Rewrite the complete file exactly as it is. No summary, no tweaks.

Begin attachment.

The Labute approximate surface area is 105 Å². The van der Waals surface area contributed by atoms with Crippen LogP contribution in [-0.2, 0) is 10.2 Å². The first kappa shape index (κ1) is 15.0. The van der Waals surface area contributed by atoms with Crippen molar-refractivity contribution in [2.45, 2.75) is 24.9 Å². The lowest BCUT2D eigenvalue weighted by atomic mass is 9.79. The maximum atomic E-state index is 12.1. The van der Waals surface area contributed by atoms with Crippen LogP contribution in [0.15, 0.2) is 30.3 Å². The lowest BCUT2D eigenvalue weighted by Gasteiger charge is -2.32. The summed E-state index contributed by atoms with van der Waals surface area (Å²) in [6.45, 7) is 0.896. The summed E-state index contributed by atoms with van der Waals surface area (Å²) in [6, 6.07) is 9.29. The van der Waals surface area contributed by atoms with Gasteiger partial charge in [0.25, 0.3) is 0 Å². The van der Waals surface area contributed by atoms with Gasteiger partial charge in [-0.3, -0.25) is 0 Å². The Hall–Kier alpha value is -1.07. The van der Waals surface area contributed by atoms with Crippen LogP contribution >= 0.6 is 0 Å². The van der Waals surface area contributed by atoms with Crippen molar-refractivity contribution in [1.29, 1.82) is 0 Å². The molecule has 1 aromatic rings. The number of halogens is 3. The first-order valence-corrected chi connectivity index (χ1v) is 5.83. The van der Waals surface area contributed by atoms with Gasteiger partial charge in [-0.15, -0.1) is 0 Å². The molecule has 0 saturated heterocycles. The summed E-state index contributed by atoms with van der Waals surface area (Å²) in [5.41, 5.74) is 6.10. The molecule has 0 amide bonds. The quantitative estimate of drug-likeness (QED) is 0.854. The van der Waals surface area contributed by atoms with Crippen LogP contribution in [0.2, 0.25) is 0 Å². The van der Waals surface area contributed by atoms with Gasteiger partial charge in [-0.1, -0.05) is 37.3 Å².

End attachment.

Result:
The Labute approximate surface area is 105 Å². The van der Waals surface area contributed by atoms with Crippen LogP contribution in [-0.2, 0) is 10.2 Å². The first kappa shape index (κ1) is 15.0. The van der Waals surface area contributed by atoms with Crippen molar-refractivity contribution in [2.45, 2.75) is 24.9 Å². The lowest BCUT2D eigenvalue weighted by atomic mass is 9.79. The maximum atomic E-state index is 12.1. The van der Waals surface area contributed by atoms with Crippen LogP contribution in [0.15, 0.2) is 30.3 Å². The lowest BCUT2D eigenvalue weighted by Gasteiger charge is -2.32. The summed E-state index contributed by atoms with van der Waals surface area (Å²) in [6.45, 7) is 0.896. The summed E-state index contributed by atoms with van der Waals surface area (Å²) in [6, 6.07) is 9.29. The van der Waals surface area contributed by atoms with Gasteiger partial charge in [0.25, 0.3) is 0 Å². The van der Waals surface area contributed by atoms with Gasteiger partial charge in [-0.3, -0.25) is 0 Å². The Hall–Kier alpha value is -1.07. The van der Waals surface area contributed by atoms with Crippen LogP contribution >= 0.6 is 0 Å². The van der Waals surface area contributed by atoms with Crippen molar-refractivity contribution in [1.29, 1.82) is 0 Å². The molecule has 1 aromatic rings. The number of halogens is 3. The first-order valence-corrected chi connectivity index (χ1v) is 5.83. The van der Waals surface area contributed by atoms with Gasteiger partial charge in [-0.15, -0.1) is 0 Å². The molecule has 0 saturated heterocycles. The summed E-state index contributed by atoms with van der Waals surface area (Å²) in [5.41, 5.74) is 6.10. The molecule has 0 amide bonds. The quantitative estimate of drug-likeness (QED) is 0.854. The van der Waals surface area contributed by atoms with Crippen LogP contribution in [0.2, 0.25) is 0 Å². The van der Waals surface area contributed by atoms with Gasteiger partial charge in [-0.1, -0.05) is 37.3 Å².